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Acta Horticulturae
Bar-Or, C., Dept. of Ornamental Horticulture, ARO Volcani Center, Bet Dagan, Israel, Robert H. Smith Institute of Plant Sciences and Genetics in Agriculture, Faculty of Agriculture, Hebrew University, Rehovot, Israel
Bar-Akiva, A., Dept. of Ornamental Horticulture, ARO Volcani Center, Bet Dagan, Israel, Robert H. Smith Institute of Plant Sciences and Genetics in Agriculture, Faculty of Agriculture, Hebrew University, Rehovot, Israel
Czosnek, H., Robert H. Smith Institute of Plant Sciences and Genetics in Agriculture, Faculty of Agriculture, Hebrew University, Rehovot, Israel
Michal Oren-Shamir, Dept. of Ornamental Horticulture, ARO Volcani Center, Bet Dagan, Israel
Koltai, H., Dept. of Ornamental Horticulture, ARO Volcani Center, Bet Dagan, Israel
Genomic-scale gene profiling using DNA microarrays has become a powerful approach for the study of gene expression in diversity of species. Nevertheless, for many species of interest, including many horticulturally important plants, ready made microarrays are still not available. Therefore, for functional genomics studies of such plants, a possible tool for gene expression profiling is the use of a microarray of a phylogenetically related organism for cross-species hybridizations (CSHs). We examined the ability of cross-species hybridization to reflect a biological process. As a benchmark experiment we generated two datasets: one of potato RNA hybridized to tomato microarray (CSH), the other of potato RNA hybridized to potato microarray (species-specific hybridization; SSH). Results were compared on a transcriptomic scale. The results demonstrated difficulties for the transcriptomic data obtained from CSH to reproduce the results obtained from SSH. Nevertheless, once the data were filtered for the matched probe sets, the CSH data showed higher consistency with that of the SSH and facilitated identification of significantly regulated genes, some of which were mutual to both CSH and SSH data. The considerations outlined as a result are serving for CSH of Brunfelsia flowers (a Solanaceae) with the potato microarray, resulting in further refinement of the approach of CSH for profiling horticulturally relevant, biological processes.
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Cross-species hybridizations to spotted microarrays as a tool for functional genomics of horticultural plants
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Bar-Or, C., Dept. of Ornamental Horticulture, ARO Volcani Center, Bet Dagan, Israel, Robert H. Smith Institute of Plant Sciences and Genetics in Agriculture, Faculty of Agriculture, Hebrew University, Rehovot, Israel
Bar-Akiva, A., Dept. of Ornamental Horticulture, ARO Volcani Center, Bet Dagan, Israel, Robert H. Smith Institute of Plant Sciences and Genetics in Agriculture, Faculty of Agriculture, Hebrew University, Rehovot, Israel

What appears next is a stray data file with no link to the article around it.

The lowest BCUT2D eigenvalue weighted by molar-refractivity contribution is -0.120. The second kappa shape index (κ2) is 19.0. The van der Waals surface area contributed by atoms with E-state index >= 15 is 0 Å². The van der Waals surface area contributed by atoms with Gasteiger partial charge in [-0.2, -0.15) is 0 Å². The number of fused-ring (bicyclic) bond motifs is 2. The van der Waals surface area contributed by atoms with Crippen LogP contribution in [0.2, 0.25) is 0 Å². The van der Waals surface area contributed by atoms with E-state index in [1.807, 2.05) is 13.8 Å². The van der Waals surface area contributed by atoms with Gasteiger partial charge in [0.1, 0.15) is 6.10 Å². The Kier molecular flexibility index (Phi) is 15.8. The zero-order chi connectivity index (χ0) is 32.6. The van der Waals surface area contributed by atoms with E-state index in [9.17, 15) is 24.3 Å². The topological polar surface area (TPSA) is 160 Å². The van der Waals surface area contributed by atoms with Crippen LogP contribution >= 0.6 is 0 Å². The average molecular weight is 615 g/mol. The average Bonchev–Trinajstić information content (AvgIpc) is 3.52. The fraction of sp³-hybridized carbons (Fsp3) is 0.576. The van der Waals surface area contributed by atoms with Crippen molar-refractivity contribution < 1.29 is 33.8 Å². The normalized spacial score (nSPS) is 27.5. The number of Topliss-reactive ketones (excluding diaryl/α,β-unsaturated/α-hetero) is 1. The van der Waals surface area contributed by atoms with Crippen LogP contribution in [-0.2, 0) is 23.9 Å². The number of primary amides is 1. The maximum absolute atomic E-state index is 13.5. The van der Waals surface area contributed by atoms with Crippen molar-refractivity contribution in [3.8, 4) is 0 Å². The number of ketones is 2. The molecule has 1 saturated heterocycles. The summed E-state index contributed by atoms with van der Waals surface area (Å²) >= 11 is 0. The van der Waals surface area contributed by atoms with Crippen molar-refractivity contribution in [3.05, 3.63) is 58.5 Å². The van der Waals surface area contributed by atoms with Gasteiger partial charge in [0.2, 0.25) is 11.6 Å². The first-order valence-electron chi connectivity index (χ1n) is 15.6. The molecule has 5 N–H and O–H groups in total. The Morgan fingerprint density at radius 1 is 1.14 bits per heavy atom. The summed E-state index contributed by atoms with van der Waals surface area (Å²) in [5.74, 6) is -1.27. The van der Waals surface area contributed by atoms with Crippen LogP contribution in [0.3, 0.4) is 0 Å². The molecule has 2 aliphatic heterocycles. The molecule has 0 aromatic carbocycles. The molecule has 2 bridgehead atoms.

Czosnek, H., Robert H. Smith Institute of Plant Sciences and Genetics in Agriculture, Faculty of Agriculture, Hebrew University, Rehovot, Israel
Michal Oren-Shamir, Dept. of Ornamental Horticulture, ARO Volcani Center, Bet Dagan, Israel
Koltai, H., Dept. of Ornamental Horticulture, ARO Volcani Center, Bet Dagan, Israel
Cross-species hybridizations to spotted microarrays as a tool for functional genomics of horticultural plants
Genomic-scale gene profiling using DNA microarrays has become a powerful approach for the study of gene expression in diversity of species. Nevertheless, for many species of interest, including many horticulturally important plants, ready made microarrays are still not available. Therefore, for functional genomics studies of such plants, a possible tool for gene expression profiling is the use of a microarray of a phylogenetically related organism for cross-species hybridizations (CSHs). We examined the ability of cross-species hybridization to reflect a biological process. As a benchmark experiment we generated two datasets: one of potato RNA hybridized to tomato microarray (CSH), the other of potato RNA hybridized to potato microarray (species-specific hybridization; SSH). Results were compared on a transcriptomic scale. The results demonstrated difficulties for the transcriptomic data obtained from CSH to reproduce the results obtained from SSH. Nevertheless, once the data were filtered for the matched probe sets, the CSH data showed higher consistency with that of the SSH and facilitated identification of significantly regulated genes, some of which were mutual to both CSH and SSH data. The considerations outlined as a result are serving for CSH of Brunfelsia flowers (a Solanaceae) with the potato microarray, resulting in further refinement of the approach of CSH for profiling horticulturally relevant, biological processes.
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